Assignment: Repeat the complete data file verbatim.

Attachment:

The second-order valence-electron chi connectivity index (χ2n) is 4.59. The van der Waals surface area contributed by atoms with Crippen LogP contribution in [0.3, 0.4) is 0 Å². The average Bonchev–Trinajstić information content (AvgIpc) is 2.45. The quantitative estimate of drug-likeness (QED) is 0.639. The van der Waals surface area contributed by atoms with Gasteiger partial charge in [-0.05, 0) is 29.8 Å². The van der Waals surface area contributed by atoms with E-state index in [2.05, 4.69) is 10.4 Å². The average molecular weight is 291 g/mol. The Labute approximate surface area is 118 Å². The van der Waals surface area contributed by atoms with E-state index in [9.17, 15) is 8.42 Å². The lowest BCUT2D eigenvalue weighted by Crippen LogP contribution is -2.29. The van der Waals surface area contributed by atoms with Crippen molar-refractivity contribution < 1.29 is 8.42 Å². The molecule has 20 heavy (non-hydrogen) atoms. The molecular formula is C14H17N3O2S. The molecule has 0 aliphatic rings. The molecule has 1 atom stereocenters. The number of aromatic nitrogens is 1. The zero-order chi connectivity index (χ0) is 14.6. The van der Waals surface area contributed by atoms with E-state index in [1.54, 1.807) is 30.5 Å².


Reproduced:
The second-order valence-electron chi connectivity index (χ2n) is 4.59. The van der Waals surface area contributed by atoms with Crippen LogP contribution in [0.3, 0.4) is 0 Å². The average Bonchev–Trinajstić information content (AvgIpc) is 2.45. The quantitative estimate of drug-likeness (QED) is 0.639. The van der Waals surface area contributed by atoms with Gasteiger partial charge in [-0.05, 0) is 29.8 Å². The van der Waals surface area contributed by atoms with E-state index in [2.05, 4.69) is 10.4 Å². The average molecular weight is 291 g/mol. The Labute approximate surface area is 118 Å². The van der Waals surface area contributed by atoms with E-state index in [9.17, 15) is 8.42 Å². The lowest BCUT2D eigenvalue weighted by Crippen LogP contribution is -2.29. The van der Waals surface area contributed by atoms with Crippen molar-refractivity contribution < 1.29 is 8.42 Å². The molecule has 20 heavy (non-hydrogen) atoms. The molecular formula is C14H17N3O2S. The molecule has 0 aliphatic rings. The molecule has 1 atom stereocenters. The number of aromatic nitrogens is 1. The zero-order chi connectivity index (χ0) is 14.6. The van der Waals surface area contributed by atoms with E-state index in [1.54, 1.807) is 30.5 Å².